Lehman's been a fixture at this course since he was a kid, and the longtime regulars are as used to seeing him today as they were in the early 1970s. A staffer walks up and asks if he’s all moved into the new place. “We’ve got dog poop in the yard, dogs barking, and clubs laying everywhere,” he grins. “So, yeah, I’m right at home.” And he still knows everyone. “There is a whole generation of adults who are my parents’ friends who are still here: ‘Mr. Atherton, Mrs. Atherton. Mr. Elton, Mrs. Elton,’” he laughs. “And they’re all hoping for Ryder Cup tickets.”
Lehman puts lunch on his tab. He forgets his member number, but the waitress knows it. After, Thomas hits the course with an Alexandria buddy, the son of one of Lehman’s oldest friends. But his dad has his sights set on bigger conquests. Namely an anniversary/welcome home gift for his wife. He knows exactly which antiques store to hit and scours it mercilessly, hemming and hawing over the craftsmanship of hutches, all the while lamenting not buying an industrial luggage cart when they’d been at this store last summer.
We don’t find anything that moves him, but not for lack of effort. Then, on the way to the truck, Lehman spots a red nutting cart in the front window. It’s not the cart that got away, but it’s close. In a jiffy he’s back in the store and standing up in the window display arranging potential décor on the cart. “Get a couple nice pots and a couple plants and this may be a winner.” He works a deal and arranges to pick it up later.
“My mom was an English teacher forever, but when she finally retired, she and her buddies started a shoe store called Feet First, and it was in that building right there.” He points to a stone building that was a Farmers National in another life, then shrugs. “My mom likes shoes.”
Back at the course, we catch up with Thomas on 12. Lehman asks if I want to play. “You can use my clubs,” he says, but I chicken out. In the cart, we get back to golf stories. Lehman talks about Brookline in ’99 with the wariness of a combat vet. He’s still mystified by Europe’s vilification of him.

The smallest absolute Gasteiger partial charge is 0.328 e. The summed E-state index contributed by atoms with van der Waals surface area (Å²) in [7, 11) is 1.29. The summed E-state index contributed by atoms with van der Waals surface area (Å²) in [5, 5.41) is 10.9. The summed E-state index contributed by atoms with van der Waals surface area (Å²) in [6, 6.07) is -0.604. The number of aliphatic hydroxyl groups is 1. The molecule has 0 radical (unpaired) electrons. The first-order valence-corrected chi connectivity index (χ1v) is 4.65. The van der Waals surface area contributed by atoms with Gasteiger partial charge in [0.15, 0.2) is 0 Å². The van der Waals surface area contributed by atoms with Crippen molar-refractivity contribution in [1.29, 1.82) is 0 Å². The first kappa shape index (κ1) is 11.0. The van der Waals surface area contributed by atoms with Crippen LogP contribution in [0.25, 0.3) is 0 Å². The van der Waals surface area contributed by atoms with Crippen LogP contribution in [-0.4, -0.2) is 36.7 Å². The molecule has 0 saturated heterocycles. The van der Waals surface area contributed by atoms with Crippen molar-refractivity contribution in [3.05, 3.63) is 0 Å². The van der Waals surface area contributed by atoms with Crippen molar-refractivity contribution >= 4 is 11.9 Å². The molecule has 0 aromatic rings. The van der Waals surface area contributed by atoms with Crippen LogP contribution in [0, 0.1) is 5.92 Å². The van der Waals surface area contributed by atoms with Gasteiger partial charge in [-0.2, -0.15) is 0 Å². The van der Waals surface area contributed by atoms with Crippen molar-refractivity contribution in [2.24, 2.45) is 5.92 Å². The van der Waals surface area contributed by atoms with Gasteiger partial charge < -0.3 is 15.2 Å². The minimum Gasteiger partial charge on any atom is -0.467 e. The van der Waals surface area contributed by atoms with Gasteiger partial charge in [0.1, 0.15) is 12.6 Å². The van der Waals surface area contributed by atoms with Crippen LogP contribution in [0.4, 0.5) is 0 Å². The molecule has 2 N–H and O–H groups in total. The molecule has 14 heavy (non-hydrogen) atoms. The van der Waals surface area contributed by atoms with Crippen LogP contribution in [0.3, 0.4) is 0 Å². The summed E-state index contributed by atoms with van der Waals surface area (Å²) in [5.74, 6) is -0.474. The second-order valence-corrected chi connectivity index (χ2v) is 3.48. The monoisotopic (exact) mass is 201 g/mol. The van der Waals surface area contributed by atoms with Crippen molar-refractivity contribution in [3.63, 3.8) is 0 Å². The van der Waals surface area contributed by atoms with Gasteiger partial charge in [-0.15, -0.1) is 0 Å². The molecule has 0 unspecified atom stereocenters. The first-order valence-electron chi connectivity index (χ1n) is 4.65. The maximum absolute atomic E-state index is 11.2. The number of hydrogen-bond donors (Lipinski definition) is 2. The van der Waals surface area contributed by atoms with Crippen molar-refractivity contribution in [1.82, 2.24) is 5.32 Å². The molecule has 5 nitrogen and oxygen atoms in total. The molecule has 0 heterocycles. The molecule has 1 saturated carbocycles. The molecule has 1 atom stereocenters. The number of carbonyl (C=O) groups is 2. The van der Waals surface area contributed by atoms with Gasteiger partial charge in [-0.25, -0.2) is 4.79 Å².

“I caught a lot of grief,” he says. “I asked them, ‘What was so wrong about that? I watched Sergio Garcia dancing across the green and I watched you, and you having a great time. So what made that OK for you and not OK for me?’ And the answer was, ‘Well, it’s so out of character for you,’” Lehman chuckles. “If that’s what you think, you don’t know me very well.”
He offers an alternate take on America’s sportsmanship at Brookline, one that shows a bit of restraint. “Payne Stewart had this red, white, and blue top hat on Saturday night in the team room and said he was going to put it in his bag and wear it walking down the fairway on Sunday if we were winning. He ended up being the last match on the course—the tournament was over, we’d won—and yet he didn’t put the hat on. I said, ‘You had the hat in your bag, why didn’t you put it on?’ And he said, ‘You know, I couldn’t do it to Monty.’”
Eventually, well after 5 pm, Lehman will drop me back off at my car. He’ll get out and shake my hand and thank me for the great day. But first we head out for one last errand: the grocery store. He walks down all the normal aisles buying the normal things. He’s cordial to people who say hi or just stare, always saying, “Hi. How are you?”—and always saying it with conviction.
It’s not until he’s pushing his cart through the produce aisle that I realize Tom Lehman still has his golf shoes on and his golf glove sticking out of his back pocket.